Repeat After Me: I Am Not In The Software Business.

By Christopher Hawkins •  Updated: 08/11/04 •  5 min read

As I work in this industry on a daily basis, I come into contact with more and more people who write software in one fashion or another.  Some are hobbyists, some are small business owners trying to be more productive, and some are professionals who get paid to write code and develop software.  I am always surprised at the number of professionals who, by word or deed, express that they are not concerned with business problems, only with technology problems.  I’ve worked with people who will gladly stay up all night long trying to figure out why IIS isn’t delegating security credentials from one machine to another, but are absolutely uninterested in figuring out whether or why the business needs a web application in the first place.  I am an artiste, this particular subset of software professionals seems to say.

If you’ve ever encountered one of these types, you know it.  And although these folks are in the minority within our industry, they are visible enough to give us all a bad rap – one bad apple and all that.  So for the benefit of everyone who creates software in one way or another, let me say this:

You are not an artiste. You are not even in the software business. You are in the problem-solving business. More to the point, you are in the business-problem-solving business. The technology problems you solve should always be in the context of solving a business problem. If the solution to a particular business problem offers less benefit than the effort required to solve it, you should be working to solve a different problem.

There, I said it.  A lot of people will not like hearing this.  Some will disagree vehemently.  And that is OK.  But the truth remains – it is the job of the software developer to solve problems.  Technology does not exist in a vacuum.  A well-written, elegant, extensible, scalable, n-tier application has no intrinsic value.  It is only when such an application solves a business problem that it creates value.  That’s why we call them applications – unless the software is doing something, it’s just bits and bytes on a disk someplace.  As a profession, we need to get hip to being able to recognize and understand business problems.

In fact, sometimes technology is not the solution to a given problem at all.  Just the other day a client asked me to re-write a portion of the home-grown application he uses to run his business.  I declined, pointing out that a simple change in process in his back office would solve the problem they were having.  A pure technologist would see this as a technology problem, when in fact it was a very simple business problem.  Now, I could have re-written that module and made a decent amount of money doing it.  And sure, that would have solved his business problem just as well as the process change would have.  But there was no need for that particular expenditure of time and money to be made.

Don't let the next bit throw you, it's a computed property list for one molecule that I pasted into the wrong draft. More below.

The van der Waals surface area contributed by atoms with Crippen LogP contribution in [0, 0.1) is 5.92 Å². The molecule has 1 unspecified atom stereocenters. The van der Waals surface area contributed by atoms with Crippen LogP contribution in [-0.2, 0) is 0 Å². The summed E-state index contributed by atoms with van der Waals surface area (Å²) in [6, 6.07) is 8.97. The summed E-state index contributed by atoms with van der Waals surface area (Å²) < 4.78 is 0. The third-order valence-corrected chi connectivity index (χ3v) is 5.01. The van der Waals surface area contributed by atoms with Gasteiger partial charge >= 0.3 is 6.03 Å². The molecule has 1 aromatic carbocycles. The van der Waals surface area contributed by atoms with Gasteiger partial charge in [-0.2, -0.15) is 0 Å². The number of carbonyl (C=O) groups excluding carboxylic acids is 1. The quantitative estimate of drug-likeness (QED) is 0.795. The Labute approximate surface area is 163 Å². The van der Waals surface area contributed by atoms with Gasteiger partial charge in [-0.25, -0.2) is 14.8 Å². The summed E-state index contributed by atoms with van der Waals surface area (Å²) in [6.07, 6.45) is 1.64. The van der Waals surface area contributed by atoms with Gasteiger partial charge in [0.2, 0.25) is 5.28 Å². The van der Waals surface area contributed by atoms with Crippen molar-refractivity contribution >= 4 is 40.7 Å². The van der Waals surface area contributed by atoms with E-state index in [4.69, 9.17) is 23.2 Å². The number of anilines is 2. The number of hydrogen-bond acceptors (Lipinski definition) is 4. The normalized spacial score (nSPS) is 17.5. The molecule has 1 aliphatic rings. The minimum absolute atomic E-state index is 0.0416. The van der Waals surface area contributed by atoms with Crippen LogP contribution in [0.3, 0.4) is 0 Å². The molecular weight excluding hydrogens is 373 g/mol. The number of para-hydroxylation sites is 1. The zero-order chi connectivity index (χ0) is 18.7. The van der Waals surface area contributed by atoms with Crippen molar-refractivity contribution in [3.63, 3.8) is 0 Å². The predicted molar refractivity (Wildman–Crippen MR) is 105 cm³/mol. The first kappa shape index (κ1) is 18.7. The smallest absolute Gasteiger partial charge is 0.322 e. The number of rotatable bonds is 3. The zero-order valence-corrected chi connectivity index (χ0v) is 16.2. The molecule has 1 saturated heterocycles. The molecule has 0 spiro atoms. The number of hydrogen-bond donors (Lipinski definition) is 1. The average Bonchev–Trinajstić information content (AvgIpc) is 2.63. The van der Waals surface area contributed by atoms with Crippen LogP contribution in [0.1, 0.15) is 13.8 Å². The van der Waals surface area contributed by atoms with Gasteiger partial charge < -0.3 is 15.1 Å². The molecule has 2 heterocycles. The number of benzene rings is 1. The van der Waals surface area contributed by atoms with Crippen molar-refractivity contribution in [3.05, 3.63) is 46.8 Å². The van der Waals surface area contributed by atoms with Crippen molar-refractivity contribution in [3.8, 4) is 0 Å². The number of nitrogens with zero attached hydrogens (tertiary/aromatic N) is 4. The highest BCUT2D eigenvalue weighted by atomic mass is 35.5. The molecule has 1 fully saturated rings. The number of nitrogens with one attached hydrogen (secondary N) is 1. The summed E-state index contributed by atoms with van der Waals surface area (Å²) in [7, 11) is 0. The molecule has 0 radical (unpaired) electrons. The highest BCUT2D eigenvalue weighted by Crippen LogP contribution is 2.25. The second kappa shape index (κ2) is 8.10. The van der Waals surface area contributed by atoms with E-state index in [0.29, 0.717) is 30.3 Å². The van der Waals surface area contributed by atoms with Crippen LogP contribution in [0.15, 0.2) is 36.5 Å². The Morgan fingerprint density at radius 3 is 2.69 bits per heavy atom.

It is important to avoid the old “when all you have is a hammer everything looks like a nail” type of thinking.  And personally, I think a lot of us need to be reminded of this fact.  Admittedly, my point of view is colored by the fact that I didn’t study computer science in college – I studied management.  But the most successful developers I’ve met are the ones who, regardless of training, are able to understand that technology supports the business need, not the other way around.

Now, lest anyone think I’m belittling programmers or software developers, I am not – remember, I make my living in this industry, too. I stated earlier that I am talking about a relatively small but visible subset of the profession.  As developers and programmers, we possess specialized skills that are frequently vital to the effective operations of businesses big and small, just like the specialized skills possessed by accountants, craftsmen, managers, and salesmen.  It is all part of the great mosaic that makes up a business.  I believe we matter in the workplace, and we matter a lot – so long as we remember why we matter.  We matter because we solve business problems.  Those of us who are content to flip bits and bytes with no desire to understand “why” in a business sense, or with no desire to make the bits and bytes line up with business value, are at the very least wasting the valuable material between their ears.

To have a desire to code – and only code – for a living is OK.  But to wear blinders while doing said coding for a living is not – that effectively reduces you to the role of an assembly line worker who adds his piece to widget as it rolls by on the conveyor belt, never to see or understand the completed product.  And I think that good coders and good developers are much, much more valuable than that and have much, much more to offer.

To those who shy away from business issues, I say:  come out of your shell.  Nobody is asking you to be a business analyst, but at the very least, always seek out the business context of what you are working on.  Always.  At the very least, always seek to be better informed and truly understand why you are building what you are building.  Always.  It is better for your clients.  It is better for your career.  It is better for the image of the profession.  And it is better for the economy at large.